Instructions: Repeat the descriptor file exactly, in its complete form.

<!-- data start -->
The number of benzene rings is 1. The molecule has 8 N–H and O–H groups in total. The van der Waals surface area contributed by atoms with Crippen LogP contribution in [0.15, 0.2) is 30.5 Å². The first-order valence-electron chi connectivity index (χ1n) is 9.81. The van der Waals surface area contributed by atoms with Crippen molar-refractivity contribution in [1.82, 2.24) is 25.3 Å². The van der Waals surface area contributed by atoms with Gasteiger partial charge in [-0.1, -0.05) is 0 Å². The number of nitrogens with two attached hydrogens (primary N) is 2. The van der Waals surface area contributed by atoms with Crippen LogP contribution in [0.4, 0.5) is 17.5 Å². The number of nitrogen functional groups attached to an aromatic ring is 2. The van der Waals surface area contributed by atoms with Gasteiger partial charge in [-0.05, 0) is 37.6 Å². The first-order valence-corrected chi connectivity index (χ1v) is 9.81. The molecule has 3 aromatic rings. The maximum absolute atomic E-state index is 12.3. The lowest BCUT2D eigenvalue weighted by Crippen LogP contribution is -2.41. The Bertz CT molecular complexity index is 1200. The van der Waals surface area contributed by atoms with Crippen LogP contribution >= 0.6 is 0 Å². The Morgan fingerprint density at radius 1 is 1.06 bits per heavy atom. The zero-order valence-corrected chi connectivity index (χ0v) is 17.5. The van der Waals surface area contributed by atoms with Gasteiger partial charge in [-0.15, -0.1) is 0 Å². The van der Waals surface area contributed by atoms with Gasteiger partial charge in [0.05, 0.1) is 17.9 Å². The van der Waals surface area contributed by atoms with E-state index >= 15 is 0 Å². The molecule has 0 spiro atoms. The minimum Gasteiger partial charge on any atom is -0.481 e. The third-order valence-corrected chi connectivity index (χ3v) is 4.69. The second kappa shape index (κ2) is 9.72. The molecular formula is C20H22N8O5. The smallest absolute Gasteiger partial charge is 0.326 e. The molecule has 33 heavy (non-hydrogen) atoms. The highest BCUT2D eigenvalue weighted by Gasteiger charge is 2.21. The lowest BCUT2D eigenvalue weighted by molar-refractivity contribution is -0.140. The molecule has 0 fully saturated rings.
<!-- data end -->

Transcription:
The number of benzene rings is 1. The molecule has 8 N–H and O–H groups in total. The van der Waals surface area contributed by atoms with Crippen LogP contribution in [0.15, 0.2) is 30.5 Å². The first-order valence-electron chi connectivity index (χ1n) is 9.81. The van der Waals surface area contributed by atoms with Crippen molar-refractivity contribution in [1.82, 2.24) is 25.3 Å². The van der Waals surface area contributed by atoms with Gasteiger partial charge in [-0.1, -0.05) is 0 Å². The number of nitrogens with two attached hydrogens (primary N) is 2. The van der Waals surface area contributed by atoms with Crippen LogP contribution in [0.4, 0.5) is 17.5 Å². The number of nitrogen functional groups attached to an aromatic ring is 2. The van der Waals surface area contributed by atoms with Gasteiger partial charge in [-0.05, 0) is 37.6 Å². The first-order valence-corrected chi connectivity index (χ1v) is 9.81. The molecule has 3 aromatic rings. The maximum absolute atomic E-state index is 12.3. The lowest BCUT2D eigenvalue weighted by Crippen LogP contribution is -2.41. The Bertz CT molecular complexity index is 1200. The van der Waals surface area contributed by atoms with Crippen LogP contribution >= 0.6 is 0 Å². The Morgan fingerprint density at radius 1 is 1.06 bits per heavy atom. The zero-order valence-corrected chi connectivity index (χ0v) is 17.5. The van der Waals surface area contributed by atoms with Gasteiger partial charge in [-0.15, -0.1) is 0 Å². The van der Waals surface area contributed by atoms with Gasteiger partial charge in [0.05, 0.1) is 17.9 Å². The van der Waals surface area contributed by atoms with E-state index >= 15 is 0 Å². The molecule has 0 spiro atoms. The minimum Gasteiger partial charge on any atom is -0.481 e. The third-order valence-corrected chi connectivity index (χ3v) is 4.69. The second kappa shape index (κ2) is 9.72. The molecular formula is C20H22N8O5. The smallest absolute Gasteiger partial charge is 0.326 e. The molecule has 33 heavy (non-hydrogen) atoms. The highest BCUT2D eigenvalue weighted by Gasteiger charge is 2.21. The lowest BCUT2D eigenvalue weighted by molar-refractivity contribution is -0.140. The molecule has 0 fully saturated rings.